When you are doing estate planning, the most important decision you will make is whether you need a Will or a Trust. Both avenues allow you to take care of your surviving family members and determine how your assets are distributed. However, a trust instrument may give you more options than you usually have with a will. This article outlines the features of a Trust and how it differs from a Will under Oklahoma law.
A Trust will allow you to avoid the probate process. With a Will, your property must pass through a probate proceeding. When you place real property into a Trust before you die, the Trust becomes the legal owner of the real property. Nothing changes when you die; the trust continues to hold title to the property, and no probate is required to transfer any property. This saves your family on fees and costs.
Immediate Access to Assets
When you die with a Will, no property can be transferred to your heirs until it goes through probate. If assets are placed in a revocable trust, those assets are available to your family after your death. The family can then access the property immediately, using it to pay taxes, expenses, and debts without waiting for the probate court's approval.
Providing for Special Needs Children
If you have a child, grandchild, or dependent with special needs, a Trust can be created to provide for that person throughout their lives.
Unlike the probate process, which is inherently a public proceeding, a Trust is a private matter. Probate proceedings are public records. If you own real property, mineral rights, or investment accounts, there will be a case filed with the County Court during the probate process, and the documents associated with the case may be available online. Trusts are not public records, so details about your personal affairs will be shielded from public view.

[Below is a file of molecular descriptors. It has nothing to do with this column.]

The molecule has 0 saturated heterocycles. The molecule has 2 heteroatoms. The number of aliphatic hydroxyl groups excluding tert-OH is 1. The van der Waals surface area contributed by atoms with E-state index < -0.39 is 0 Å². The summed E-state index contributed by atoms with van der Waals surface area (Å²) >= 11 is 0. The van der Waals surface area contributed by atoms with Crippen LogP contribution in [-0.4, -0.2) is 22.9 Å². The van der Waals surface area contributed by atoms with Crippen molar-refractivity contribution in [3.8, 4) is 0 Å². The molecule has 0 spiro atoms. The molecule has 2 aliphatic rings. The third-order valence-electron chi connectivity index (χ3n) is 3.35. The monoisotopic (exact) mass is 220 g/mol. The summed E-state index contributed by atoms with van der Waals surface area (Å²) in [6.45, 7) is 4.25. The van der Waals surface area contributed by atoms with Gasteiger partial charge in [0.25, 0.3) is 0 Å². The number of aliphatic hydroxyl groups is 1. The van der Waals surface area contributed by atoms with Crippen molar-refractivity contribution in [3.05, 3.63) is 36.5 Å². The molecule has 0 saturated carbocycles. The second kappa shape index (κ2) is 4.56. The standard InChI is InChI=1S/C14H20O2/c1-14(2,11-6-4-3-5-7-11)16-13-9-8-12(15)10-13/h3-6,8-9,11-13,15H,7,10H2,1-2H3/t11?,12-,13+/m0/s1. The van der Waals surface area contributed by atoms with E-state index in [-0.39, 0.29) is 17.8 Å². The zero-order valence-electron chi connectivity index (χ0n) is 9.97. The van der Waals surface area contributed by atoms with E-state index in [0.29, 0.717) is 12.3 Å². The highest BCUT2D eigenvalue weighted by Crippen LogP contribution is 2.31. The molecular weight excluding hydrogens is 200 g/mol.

Providing for Disability
If you are concerned about providing for your own affairs during a potential disability, creating a revocable trust while you are alive can make administration of your affairs efficient. A revocable trust will permit your property to be used for your benefit in the event you become incapacitated. This allows you to have some measure of control over how your affairs are managed even if you are disabled and unable to care for yourself.
Without a Trust, your care could wind up being dictated by the whims of a court, and the proceedings could become public record. A Will cannot take effect until you pass away, so a Will won't protect you while you are still alive. An Oklahoma trust, on the other hand, ensures privacy.
Oklahoma Will and Trust Attorney
It is essential that if you are planning an estate in Oklahoma, you consult with an attorney to ensure your wishes are honored after your death. A qualified attorney will help you decide whether you need a Will or Trust and how to protect your family. Call our experienced lawyers today, or call 405-542-2529 (542-CLAW) and one of our Oklahoma Family Lawyers will explain your options. Read more about our team, or continue reading and researching our free legal information library.